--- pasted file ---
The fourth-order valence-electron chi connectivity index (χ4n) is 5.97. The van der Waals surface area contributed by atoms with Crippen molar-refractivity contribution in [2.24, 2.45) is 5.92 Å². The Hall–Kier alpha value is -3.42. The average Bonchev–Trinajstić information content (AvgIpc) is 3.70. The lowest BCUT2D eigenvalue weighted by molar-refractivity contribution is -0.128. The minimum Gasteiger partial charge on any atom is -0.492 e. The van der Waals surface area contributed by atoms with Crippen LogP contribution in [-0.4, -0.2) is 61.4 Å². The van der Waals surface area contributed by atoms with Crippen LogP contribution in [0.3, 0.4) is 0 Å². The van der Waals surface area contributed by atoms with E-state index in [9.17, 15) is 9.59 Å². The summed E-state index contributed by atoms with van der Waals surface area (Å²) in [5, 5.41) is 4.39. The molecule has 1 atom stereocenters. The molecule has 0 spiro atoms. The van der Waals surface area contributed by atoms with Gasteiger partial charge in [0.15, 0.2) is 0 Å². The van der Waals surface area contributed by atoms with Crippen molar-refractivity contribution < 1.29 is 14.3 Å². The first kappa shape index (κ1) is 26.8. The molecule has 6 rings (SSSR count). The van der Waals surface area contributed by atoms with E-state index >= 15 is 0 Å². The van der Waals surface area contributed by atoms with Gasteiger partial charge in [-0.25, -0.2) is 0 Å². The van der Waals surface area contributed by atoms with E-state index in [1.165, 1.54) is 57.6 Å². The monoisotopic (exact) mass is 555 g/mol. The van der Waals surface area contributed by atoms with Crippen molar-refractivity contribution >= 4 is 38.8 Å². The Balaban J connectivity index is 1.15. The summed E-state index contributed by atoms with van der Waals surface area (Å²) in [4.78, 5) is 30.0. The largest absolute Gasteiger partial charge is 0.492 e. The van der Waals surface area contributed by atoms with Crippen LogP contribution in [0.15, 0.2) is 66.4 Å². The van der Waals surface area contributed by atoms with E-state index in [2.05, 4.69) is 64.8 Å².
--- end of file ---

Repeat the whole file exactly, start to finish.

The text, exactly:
The fourth-order valence-electron chi connectivity index (χ4n) is 5.97. The van der Waals surface area contributed by atoms with Crippen molar-refractivity contribution in [2.24, 2.45) is 5.92 Å². The Hall–Kier alpha value is -3.42. The average Bonchev–Trinajstić information content (AvgIpc) is 3.70. The lowest BCUT2D eigenvalue weighted by molar-refractivity contribution is -0.128. The minimum Gasteiger partial charge on any atom is -0.492 e. The van der Waals surface area contributed by atoms with Crippen LogP contribution in [-0.4, -0.2) is 61.4 Å². The van der Waals surface area contributed by atoms with Crippen LogP contribution in [0.3, 0.4) is 0 Å². The van der Waals surface area contributed by atoms with E-state index in [9.17, 15) is 9.59 Å². The summed E-state index contributed by atoms with van der Waals surface area (Å²) in [5, 5.41) is 4.39. The molecule has 1 atom stereocenters. The molecule has 0 spiro atoms. The van der Waals surface area contributed by atoms with Gasteiger partial charge in [0.15, 0.2) is 0 Å². The van der Waals surface area contributed by atoms with Crippen molar-refractivity contribution < 1.29 is 14.3 Å². The first kappa shape index (κ1) is 26.8. The molecule has 6 rings (SSSR count). The van der Waals surface area contributed by atoms with E-state index >= 15 is 0 Å². The van der Waals surface area contributed by atoms with Gasteiger partial charge in [-0.25, -0.2) is 0 Å². The van der Waals surface area contributed by atoms with E-state index in [1.165, 1.54) is 57.6 Å². The monoisotopic (exact) mass is 555 g/mol. The van der Waals surface area contributed by atoms with Crippen molar-refractivity contribution >= 4 is 38.8 Å². The Balaban J connectivity index is 1.15. The summed E-state index contributed by atoms with van der Waals surface area (Å²) in [4.78, 5) is 30.0. The largest absolute Gasteiger partial charge is 0.492 e. The van der Waals surface area contributed by atoms with Crippen LogP contribution in [0.15, 0.2) is 66.4 Å². The van der Waals surface area contributed by atoms with E-state index in [2.05, 4.69) is 64.8 Å².